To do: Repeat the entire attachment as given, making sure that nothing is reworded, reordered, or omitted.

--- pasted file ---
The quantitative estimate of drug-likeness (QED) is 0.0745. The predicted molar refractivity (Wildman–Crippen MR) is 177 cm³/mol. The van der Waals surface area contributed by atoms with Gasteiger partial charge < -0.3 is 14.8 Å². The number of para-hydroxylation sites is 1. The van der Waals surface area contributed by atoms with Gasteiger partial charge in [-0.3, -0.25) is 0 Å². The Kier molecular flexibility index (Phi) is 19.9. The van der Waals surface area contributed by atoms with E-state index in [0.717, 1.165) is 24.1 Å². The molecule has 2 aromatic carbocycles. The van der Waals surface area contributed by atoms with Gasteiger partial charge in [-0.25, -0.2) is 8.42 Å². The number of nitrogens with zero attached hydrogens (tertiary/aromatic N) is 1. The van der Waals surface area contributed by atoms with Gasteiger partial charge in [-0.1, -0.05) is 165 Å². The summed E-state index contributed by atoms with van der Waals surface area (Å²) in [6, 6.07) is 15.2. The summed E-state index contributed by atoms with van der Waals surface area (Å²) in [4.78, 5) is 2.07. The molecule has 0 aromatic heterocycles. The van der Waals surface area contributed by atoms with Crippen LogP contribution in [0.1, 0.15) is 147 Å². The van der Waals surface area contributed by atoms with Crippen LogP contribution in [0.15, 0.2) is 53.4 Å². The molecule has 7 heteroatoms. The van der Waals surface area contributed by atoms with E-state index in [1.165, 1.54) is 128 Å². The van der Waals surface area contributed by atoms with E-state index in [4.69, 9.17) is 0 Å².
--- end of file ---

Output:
The quantitative estimate of drug-likeness (QED) is 0.0745. The predicted molar refractivity (Wildman–Crippen MR) is 177 cm³/mol. The van der Waals surface area contributed by atoms with Gasteiger partial charge < -0.3 is 14.8 Å². The number of para-hydroxylation sites is 1. The van der Waals surface area contributed by atoms with Gasteiger partial charge in [-0.3, -0.25) is 0 Å². The Kier molecular flexibility index (Phi) is 19.9. The van der Waals surface area contributed by atoms with E-state index in [0.717, 1.165) is 24.1 Å². The molecule has 2 aromatic carbocycles. The van der Waals surface area contributed by atoms with Gasteiger partial charge in [-0.25, -0.2) is 8.42 Å². The number of nitrogens with zero attached hydrogens (tertiary/aromatic N) is 1. The van der Waals surface area contributed by atoms with Gasteiger partial charge in [-0.1, -0.05) is 165 Å². The summed E-state index contributed by atoms with van der Waals surface area (Å²) in [6, 6.07) is 15.2. The summed E-state index contributed by atoms with van der Waals surface area (Å²) in [4.78, 5) is 2.07. The molecule has 0 aromatic heterocycles. The van der Waals surface area contributed by atoms with Crippen LogP contribution in [0.1, 0.15) is 147 Å². The van der Waals surface area contributed by atoms with Crippen LogP contribution in [0.15, 0.2) is 53.4 Å². The molecule has 7 heteroatoms. The van der Waals surface area contributed by atoms with E-state index in [1.165, 1.54) is 128 Å². The van der Waals surface area contributed by atoms with E-state index in [4.69, 9.17) is 0 Å².